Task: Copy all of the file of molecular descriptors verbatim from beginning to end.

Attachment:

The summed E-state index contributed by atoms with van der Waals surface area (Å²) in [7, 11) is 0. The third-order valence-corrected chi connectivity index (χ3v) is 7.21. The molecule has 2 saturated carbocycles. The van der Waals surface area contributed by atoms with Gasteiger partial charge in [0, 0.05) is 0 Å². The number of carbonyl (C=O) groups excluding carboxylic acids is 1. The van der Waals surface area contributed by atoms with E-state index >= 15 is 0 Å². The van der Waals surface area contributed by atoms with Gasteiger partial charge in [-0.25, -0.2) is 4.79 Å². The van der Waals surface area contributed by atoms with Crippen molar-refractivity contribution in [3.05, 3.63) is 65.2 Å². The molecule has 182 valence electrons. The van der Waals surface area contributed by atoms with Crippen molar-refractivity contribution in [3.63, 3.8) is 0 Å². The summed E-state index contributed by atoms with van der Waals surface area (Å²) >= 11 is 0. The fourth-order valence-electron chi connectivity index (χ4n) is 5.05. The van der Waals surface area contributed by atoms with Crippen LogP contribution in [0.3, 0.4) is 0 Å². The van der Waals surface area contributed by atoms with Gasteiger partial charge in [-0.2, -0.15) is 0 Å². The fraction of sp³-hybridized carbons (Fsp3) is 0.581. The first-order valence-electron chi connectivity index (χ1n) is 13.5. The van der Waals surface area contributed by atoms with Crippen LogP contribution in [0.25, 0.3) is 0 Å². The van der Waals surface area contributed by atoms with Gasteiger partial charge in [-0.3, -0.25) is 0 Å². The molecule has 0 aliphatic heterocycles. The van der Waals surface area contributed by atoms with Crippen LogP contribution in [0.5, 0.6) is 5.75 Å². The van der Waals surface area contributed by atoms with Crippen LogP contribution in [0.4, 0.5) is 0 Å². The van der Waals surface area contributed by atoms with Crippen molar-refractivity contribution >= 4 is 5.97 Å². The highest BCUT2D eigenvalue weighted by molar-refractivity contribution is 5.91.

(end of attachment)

The summed E-state index contributed by atoms with van der Waals surface area (Å²) in [7, 11) is 0. The third-order valence-corrected chi connectivity index (χ3v) is 7.21. The molecule has 2 saturated carbocycles. The van der Waals surface area contributed by atoms with Gasteiger partial charge in [0, 0.05) is 0 Å². The number of carbonyl (C=O) groups excluding carboxylic acids is 1. The van der Waals surface area contributed by atoms with E-state index >= 15 is 0 Å². The van der Waals surface area contributed by atoms with Gasteiger partial charge in [-0.25, -0.2) is 4.79 Å². The van der Waals surface area contributed by atoms with Crippen molar-refractivity contribution in [3.05, 3.63) is 65.2 Å². The molecule has 182 valence electrons. The van der Waals surface area contributed by atoms with Crippen molar-refractivity contribution in [3.63, 3.8) is 0 Å². The summed E-state index contributed by atoms with van der Waals surface area (Å²) >= 11 is 0. The fourth-order valence-electron chi connectivity index (χ4n) is 5.05. The van der Waals surface area contributed by atoms with Crippen LogP contribution in [0.3, 0.4) is 0 Å². The van der Waals surface area contributed by atoms with Gasteiger partial charge in [-0.2, -0.15) is 0 Å². The fraction of sp³-hybridized carbons (Fsp3) is 0.581. The first-order valence-electron chi connectivity index (χ1n) is 13.5. The van der Waals surface area contributed by atoms with Crippen LogP contribution in [0.25, 0.3) is 0 Å². The van der Waals surface area contributed by atoms with Gasteiger partial charge in [-0.3, -0.25) is 0 Å². The molecule has 0 aliphatic heterocycles. The van der Waals surface area contributed by atoms with Crippen LogP contribution in [0.5, 0.6) is 5.75 Å². The van der Waals surface area contributed by atoms with Crippen LogP contribution in [0.4, 0.5) is 0 Å². The van der Waals surface area contributed by atoms with Crippen molar-refractivity contribution >= 4 is 5.97 Å². The highest BCUT2D eigenvalue weighted by molar-refractivity contribution is 5.91.